The big headache, which I didn't know at the time, was the banjo bolt. Just to recap, the PT Racing billet m/c (other makes such as Brembo might be the same) hasn't got a brake light switch so I had to use a Goodridge Double Banjo Bolt with a pressure switch to get a working front brake light. Basically its just a normal double banjo bolt with a sealed pressure switch on the hex end of the bolt, two wires come off it which then connect to the normal brake light wiring. I wired it all up and worked first time...so I though: great!

Friday I took the bike to work just for a "shake down" run as I had a track day the following day and noticed a little bit of break fluid leaking from the small gap where the pressure switch fits into the banjo bolt....I couldn't believe my bad luck! Rushed to a parts dealer after work and bought a regular double banjo bolt which ended up being too long....DAMN.

To cut the story short, between risking the pressure switch popping out after 3-4 sessions (and myself ending up in hospital) and sacrificing the braking performance....I ended sacrificing performance and fitting the 929's original m/c at 10.00 the night before the track day.

I've already bought a proper (M10x1.0) double banjo bolt which is the correct length but of course I'll be left without a working front brake light for the road...

....any ideas on how to get a front brake light switch working WITHOUT a stupid pressure switch?
 

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To cut the story short, between risking the pressure switch popping out after 3-4 sessions (and myself ending up in hospital) and sacrificing the braking performance....I ended sacrificing performance and fitting the 929's original m/c at 10.00 the night before the track day.
First up, I don't believe you have sacrificed any performance at all by using the OEM master cylinder over an aftermarket one whether radial or not - unless there's something wrong with it of course.
There isn't anywhere on the master cylinder where you can drill and tap some holes for the OEM switch? Maybe you can make a bracket you can screw into the bottom of the switch block and suspend the switch under the lever? That way you could remove it for track usage if preferred.
Can you silicone two bared wires under the lever to make (or break) contact when you move the lever?
I haven't seen a pressure switch banjo bolt myself but if it's possible for the switch to come out that's a very poor design indeed.
 

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Discussion Starter #15
The performance difference would be in the diameter of the m/c itself, if I'm not mistaken (but I very well could be) the PT Racing one is 19mm. When I rode it to work there was a noticable difference between the pressure applied on the lever vs the braking force transmitted to the calipers. Reminded me of my light Aprilia RS125 with sintered pads!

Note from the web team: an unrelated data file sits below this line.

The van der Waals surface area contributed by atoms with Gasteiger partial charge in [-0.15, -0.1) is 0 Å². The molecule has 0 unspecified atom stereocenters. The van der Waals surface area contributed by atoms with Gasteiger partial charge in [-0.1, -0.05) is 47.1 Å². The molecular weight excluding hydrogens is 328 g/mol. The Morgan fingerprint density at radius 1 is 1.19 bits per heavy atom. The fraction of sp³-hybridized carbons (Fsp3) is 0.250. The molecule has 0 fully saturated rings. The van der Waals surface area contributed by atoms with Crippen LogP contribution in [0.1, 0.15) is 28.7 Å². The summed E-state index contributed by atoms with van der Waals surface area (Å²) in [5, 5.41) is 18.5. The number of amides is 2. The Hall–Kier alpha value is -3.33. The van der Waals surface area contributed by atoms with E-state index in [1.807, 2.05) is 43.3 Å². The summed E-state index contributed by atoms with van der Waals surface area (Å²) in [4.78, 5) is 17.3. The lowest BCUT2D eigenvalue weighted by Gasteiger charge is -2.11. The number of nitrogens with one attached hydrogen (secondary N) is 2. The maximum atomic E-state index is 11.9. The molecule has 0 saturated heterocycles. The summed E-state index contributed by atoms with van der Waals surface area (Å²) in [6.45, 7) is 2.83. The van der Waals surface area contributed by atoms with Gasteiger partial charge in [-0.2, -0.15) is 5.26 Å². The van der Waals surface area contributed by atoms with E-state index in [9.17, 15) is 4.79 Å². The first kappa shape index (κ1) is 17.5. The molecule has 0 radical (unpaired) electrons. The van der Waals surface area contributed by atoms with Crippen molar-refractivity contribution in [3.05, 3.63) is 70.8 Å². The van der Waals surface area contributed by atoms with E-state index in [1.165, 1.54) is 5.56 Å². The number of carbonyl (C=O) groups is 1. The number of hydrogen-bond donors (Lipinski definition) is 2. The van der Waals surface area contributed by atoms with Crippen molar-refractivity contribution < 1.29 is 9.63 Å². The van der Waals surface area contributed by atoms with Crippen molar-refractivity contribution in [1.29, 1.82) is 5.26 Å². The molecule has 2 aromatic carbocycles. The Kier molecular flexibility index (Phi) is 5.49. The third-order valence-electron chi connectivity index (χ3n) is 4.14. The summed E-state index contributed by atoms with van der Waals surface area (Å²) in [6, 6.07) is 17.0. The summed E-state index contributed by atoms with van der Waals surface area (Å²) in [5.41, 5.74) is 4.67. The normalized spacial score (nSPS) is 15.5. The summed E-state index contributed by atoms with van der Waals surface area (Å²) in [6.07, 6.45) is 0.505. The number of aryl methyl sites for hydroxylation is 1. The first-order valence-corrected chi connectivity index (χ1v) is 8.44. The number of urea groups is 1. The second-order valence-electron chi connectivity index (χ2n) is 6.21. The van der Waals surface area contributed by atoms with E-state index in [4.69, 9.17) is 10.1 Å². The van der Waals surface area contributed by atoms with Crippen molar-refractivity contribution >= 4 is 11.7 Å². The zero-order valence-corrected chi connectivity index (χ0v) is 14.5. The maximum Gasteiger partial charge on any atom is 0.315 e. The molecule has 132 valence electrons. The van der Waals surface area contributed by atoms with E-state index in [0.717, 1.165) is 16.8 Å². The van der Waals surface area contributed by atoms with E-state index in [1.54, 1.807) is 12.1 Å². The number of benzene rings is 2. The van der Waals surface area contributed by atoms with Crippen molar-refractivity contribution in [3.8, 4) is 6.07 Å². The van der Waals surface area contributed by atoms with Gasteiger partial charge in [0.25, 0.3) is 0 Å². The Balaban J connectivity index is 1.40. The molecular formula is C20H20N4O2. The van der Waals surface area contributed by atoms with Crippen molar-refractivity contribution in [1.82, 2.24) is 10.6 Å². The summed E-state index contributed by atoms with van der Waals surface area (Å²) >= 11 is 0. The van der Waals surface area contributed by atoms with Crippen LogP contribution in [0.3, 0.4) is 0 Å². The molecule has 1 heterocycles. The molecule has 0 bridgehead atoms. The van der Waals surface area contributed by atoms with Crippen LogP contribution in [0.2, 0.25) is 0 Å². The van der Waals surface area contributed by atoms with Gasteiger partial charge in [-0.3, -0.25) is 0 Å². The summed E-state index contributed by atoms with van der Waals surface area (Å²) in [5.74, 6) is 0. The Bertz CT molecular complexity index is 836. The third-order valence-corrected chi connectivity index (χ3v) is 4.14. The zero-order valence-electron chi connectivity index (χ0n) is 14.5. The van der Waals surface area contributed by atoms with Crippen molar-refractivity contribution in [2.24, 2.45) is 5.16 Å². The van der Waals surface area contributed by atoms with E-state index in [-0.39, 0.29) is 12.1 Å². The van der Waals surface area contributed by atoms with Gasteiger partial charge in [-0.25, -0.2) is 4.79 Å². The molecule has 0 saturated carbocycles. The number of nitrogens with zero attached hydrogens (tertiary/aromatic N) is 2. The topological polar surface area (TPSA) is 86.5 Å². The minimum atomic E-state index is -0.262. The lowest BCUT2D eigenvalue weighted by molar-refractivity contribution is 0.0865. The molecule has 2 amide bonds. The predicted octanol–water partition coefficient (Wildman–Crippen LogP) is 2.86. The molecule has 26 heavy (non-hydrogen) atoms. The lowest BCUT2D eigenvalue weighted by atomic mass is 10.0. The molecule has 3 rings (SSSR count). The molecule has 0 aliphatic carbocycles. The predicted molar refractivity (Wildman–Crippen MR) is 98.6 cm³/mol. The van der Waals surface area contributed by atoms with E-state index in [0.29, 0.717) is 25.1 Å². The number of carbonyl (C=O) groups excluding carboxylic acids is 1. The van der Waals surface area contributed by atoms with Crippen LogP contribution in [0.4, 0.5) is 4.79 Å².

Here's an image of a banjo bolt with a pressure switch: http://www.startright.co.uk/images/Goodridge brake pressure switch.JPG
 

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The performance difference would be in the diameter of the m/c itself, if I'm not mistaken (but I very well could be) the PT Racing one is 19mm. When I rode it to work there was a noticable difference between the pressure applied on the lever vs the braking force transmitted to the calipers. Reminded me of my light Aprilia RS125 with sintered pads!

Here's an image of a banjo bolt with a pressure switch: http://www.startright.co.uk/images/Goodridge%20brake%20pressure%20switch.JPG
A different size piston would provide "different" performance but not necessarily "better" performance. You may well prefer one over the other of course. You basically give up feel for power or power for feel.
I'd rather see a cutaway showing how the switch is fitted. I would've thought the only secure way would require inserting the switch in from the threaded end. If it is fitted into the bolt externally what is supposed to hold it in place against hundreds of psi of braking pressure?
 

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Discussion Starter #17
If it is fitted into the bolt externally what is supposed to hold in place against hundreds of psi of braking pressure?
My thoughts exactly!

I've got one which is pretty much dead so I'll have a go at sectioning it with a Dremmel...